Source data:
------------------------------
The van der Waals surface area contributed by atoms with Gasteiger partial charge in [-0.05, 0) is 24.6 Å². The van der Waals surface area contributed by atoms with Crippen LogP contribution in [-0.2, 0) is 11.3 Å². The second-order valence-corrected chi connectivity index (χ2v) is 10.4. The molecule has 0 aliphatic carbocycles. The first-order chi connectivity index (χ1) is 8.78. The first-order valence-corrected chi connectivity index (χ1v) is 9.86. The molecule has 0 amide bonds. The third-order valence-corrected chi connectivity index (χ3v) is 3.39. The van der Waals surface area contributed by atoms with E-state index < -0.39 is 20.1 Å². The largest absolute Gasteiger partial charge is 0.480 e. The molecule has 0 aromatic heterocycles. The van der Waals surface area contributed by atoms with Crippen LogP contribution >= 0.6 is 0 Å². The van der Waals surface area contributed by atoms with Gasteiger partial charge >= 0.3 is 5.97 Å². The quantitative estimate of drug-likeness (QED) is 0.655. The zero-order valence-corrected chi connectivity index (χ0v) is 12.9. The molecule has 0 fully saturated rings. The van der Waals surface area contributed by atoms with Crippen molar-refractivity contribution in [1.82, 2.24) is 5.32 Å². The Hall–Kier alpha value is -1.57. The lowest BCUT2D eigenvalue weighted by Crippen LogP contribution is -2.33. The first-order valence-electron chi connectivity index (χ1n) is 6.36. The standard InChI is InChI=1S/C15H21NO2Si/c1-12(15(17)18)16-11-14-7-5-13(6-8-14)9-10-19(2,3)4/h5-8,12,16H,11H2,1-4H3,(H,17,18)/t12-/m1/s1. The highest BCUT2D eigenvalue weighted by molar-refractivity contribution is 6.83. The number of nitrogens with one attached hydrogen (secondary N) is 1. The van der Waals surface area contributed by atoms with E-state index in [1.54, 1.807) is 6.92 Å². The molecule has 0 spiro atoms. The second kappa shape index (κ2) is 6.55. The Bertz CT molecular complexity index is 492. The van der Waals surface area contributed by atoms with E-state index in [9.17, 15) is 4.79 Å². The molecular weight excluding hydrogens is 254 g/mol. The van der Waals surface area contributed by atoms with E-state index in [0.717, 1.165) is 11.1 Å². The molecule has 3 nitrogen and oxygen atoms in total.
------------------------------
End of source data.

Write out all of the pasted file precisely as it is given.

The van der Waals surface area contributed by atoms with Gasteiger partial charge in [-0.05, 0) is 24.6 Å². The van der Waals surface area contributed by atoms with Crippen LogP contribution in [-0.2, 0) is 11.3 Å². The second-order valence-corrected chi connectivity index (χ2v) is 10.4. The molecule has 0 aliphatic carbocycles. The first-order chi connectivity index (χ1) is 8.78. The first-order valence-corrected chi connectivity index (χ1v) is 9.86. The molecule has 0 amide bonds. The third-order valence-corrected chi connectivity index (χ3v) is 3.39. The van der Waals surface area contributed by atoms with E-state index < -0.39 is 20.1 Å². The largest absolute Gasteiger partial charge is 0.480 e. The molecule has 0 aromatic heterocycles. The van der Waals surface area contributed by atoms with Crippen LogP contribution >= 0.6 is 0 Å². The van der Waals surface area contributed by atoms with Gasteiger partial charge >= 0.3 is 5.97 Å². The quantitative estimate of drug-likeness (QED) is 0.655. The zero-order valence-corrected chi connectivity index (χ0v) is 12.9. The molecule has 0 fully saturated rings. The van der Waals surface area contributed by atoms with Crippen molar-refractivity contribution in [1.82, 2.24) is 5.32 Å². The Hall–Kier alpha value is -1.57. The lowest BCUT2D eigenvalue weighted by Crippen LogP contribution is -2.33. The first-order valence-electron chi connectivity index (χ1n) is 6.36. The standard InChI is InChI=1S/C15H21NO2Si/c1-12(15(17)18)16-11-14-7-5-13(6-8-14)9-10-19(2,3)4/h5-8,12,16H,11H2,1-4H3,(H,17,18)/t12-/m1/s1. The highest BCUT2D eigenvalue weighted by molar-refractivity contribution is 6.83. The number of nitrogens with one attached hydrogen (secondary N) is 1. The van der Waals surface area contributed by atoms with E-state index in [1.54, 1.807) is 6.92 Å². The molecule has 0 spiro atoms. The second kappa shape index (κ2) is 6.55. The Bertz CT molecular complexity index is 492. The van der Waals surface area contributed by atoms with E-state index in [9.17, 15) is 4.79 Å². The molecular weight excluding hydrogens is 254 g/mol. The van der Waals surface area contributed by atoms with E-state index in [0.717, 1.165) is 11.1 Å². The molecule has 3 nitrogen and oxygen atoms in total.